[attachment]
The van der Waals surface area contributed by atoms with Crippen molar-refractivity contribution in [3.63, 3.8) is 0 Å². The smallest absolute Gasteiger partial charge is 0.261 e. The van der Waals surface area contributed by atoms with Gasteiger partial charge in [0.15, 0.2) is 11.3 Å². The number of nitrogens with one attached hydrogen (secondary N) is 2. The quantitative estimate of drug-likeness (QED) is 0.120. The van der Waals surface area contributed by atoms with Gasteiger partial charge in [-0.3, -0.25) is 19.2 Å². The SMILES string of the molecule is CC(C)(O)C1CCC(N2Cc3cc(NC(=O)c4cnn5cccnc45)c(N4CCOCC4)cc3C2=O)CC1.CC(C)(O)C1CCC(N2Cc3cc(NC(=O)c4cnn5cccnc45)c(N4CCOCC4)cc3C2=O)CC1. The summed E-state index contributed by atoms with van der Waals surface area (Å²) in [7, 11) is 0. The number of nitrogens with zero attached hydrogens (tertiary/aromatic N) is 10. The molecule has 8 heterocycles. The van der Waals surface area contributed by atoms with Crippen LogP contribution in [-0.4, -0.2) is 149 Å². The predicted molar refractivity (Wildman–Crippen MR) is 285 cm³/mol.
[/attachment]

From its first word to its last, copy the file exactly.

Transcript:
The van der Waals surface area contributed by atoms with Crippen molar-refractivity contribution in [3.63, 3.8) is 0 Å². The smallest absolute Gasteiger partial charge is 0.261 e. The van der Waals surface area contributed by atoms with Gasteiger partial charge in [0.15, 0.2) is 11.3 Å². The number of nitrogens with one attached hydrogen (secondary N) is 2. The quantitative estimate of drug-likeness (QED) is 0.120. The van der Waals surface area contributed by atoms with Gasteiger partial charge in [-0.3, -0.25) is 19.2 Å². The SMILES string of the molecule is CC(C)(O)C1CCC(N2Cc3cc(NC(=O)c4cnn5cccnc45)c(N4CCOCC4)cc3C2=O)CC1.CC(C)(O)C1CCC(N2Cc3cc(NC(=O)c4cnn5cccnc45)c(N4CCOCC4)cc3C2=O)CC1. The summed E-state index contributed by atoms with van der Waals surface area (Å²) in [7, 11) is 0. The number of nitrogens with zero attached hydrogens (tertiary/aromatic N) is 10. The molecule has 8 heterocycles. The van der Waals surface area contributed by atoms with Crippen LogP contribution in [-0.4, -0.2) is 149 Å². The predicted molar refractivity (Wildman–Crippen MR) is 285 cm³/mol.